I'd now like to shift gears back to McCann. After this season, he's under contract for the next two years. Unless the Yankees decide to have a fire sale and miraculously move him at this year's trade deadline, as they should, we're stuck with McCann for the duration of his contract. The Yankees brass should be insistent that he change his approach at the plate. The predictability of McCann's approach has led to me to call him a "walking pop up." It's painfully obvious that he's cognizant of his struggles. He likely believes the only way to overcome defensive shifts is to hit it over their heads and into the stands. While this is certainly correct, it will not happen very often. A much more effective remedy would be for him to make better use of the other sides of the field.

As a fan, it's extremely frustrating to watch McCann come to the plate in a big spot with runners in scoring position and pop up to the second baseman. It's even more frustrating when the entire left side of the infield is wide open. Simply dragging a bunt down the third base line would be more than sufficient to get a runner home from third. Consistently hitting the other way may also force other teams to adjust the shifts they employ against McCann. Even if they don't, he should take advantage of what, if done correctly, amounts to an easy base hit. The very fact that he hasn't attempted to do this more is disconcerting, and may raise questions about his dedication to the team. I may be going too far with this suggestion, however failing to even attempt to do something that will likely assist the team is quite a selfish move.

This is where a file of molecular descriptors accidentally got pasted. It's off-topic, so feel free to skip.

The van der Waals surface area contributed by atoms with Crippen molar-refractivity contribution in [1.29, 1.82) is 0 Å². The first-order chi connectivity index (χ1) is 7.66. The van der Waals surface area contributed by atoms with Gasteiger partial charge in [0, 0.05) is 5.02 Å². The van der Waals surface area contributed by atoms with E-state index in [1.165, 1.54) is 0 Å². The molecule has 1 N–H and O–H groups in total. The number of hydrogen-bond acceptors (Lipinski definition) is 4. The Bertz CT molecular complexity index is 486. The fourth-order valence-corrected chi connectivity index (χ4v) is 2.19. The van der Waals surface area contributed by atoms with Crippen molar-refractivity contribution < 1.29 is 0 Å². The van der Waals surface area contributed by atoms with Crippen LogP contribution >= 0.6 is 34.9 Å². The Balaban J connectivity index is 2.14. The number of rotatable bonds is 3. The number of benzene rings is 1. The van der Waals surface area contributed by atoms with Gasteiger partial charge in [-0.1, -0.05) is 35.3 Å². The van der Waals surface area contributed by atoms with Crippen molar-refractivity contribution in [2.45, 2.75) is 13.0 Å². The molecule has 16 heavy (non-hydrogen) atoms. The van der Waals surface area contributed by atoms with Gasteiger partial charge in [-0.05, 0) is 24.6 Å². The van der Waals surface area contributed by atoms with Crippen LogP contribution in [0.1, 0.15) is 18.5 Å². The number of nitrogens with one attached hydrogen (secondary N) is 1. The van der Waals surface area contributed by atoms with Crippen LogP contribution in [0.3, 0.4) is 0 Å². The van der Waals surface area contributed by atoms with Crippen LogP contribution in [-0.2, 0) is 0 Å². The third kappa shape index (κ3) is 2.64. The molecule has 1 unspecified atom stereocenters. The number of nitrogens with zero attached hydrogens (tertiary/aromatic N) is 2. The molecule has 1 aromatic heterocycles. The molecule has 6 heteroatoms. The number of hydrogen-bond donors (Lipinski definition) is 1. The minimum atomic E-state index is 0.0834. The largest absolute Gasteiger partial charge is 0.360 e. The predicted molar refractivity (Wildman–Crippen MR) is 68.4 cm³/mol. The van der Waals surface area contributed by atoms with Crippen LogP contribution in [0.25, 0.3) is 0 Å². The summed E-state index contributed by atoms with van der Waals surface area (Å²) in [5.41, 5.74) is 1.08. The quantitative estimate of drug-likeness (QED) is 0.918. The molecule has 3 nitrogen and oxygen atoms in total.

Brian McCann is a huge part of this Yankees team. He was signed two years ago to be a leader, and produce in the middle of the lineup. While his power numbers have been helped by the short porch, he's become an overall less productive offensive player. Unless McCann changes his approach at the plate, we can expect to see more of the same on his end. While three-run home runs are always a welcome sight, sometimes a base hit would be just as helpful. Perhaps my problems with McCann wouldn't be as profound if he was doing everything within his abilities to rectify them. Unfortunately, this does not seem to be the case. Joe Girardi, Alan Cockrell, and the rest of the coaching staff should put more pressure on McCann to break out of his very bad habit. Just because the shift is to blame for his aggregate offensive struggles doesn't mean he's exempt from subverting this obstacle. McCann may have had some nice moments as Yankee, but his stubborn approach at the plate has prevented more of those moments from occurring. As Yankees fans, we love to scapegoat certain players who have struggled, such as Chase Headley. It's puzzling to me that more criticism hasn't been launched in McCann's direction.

Article by Steven Eareckson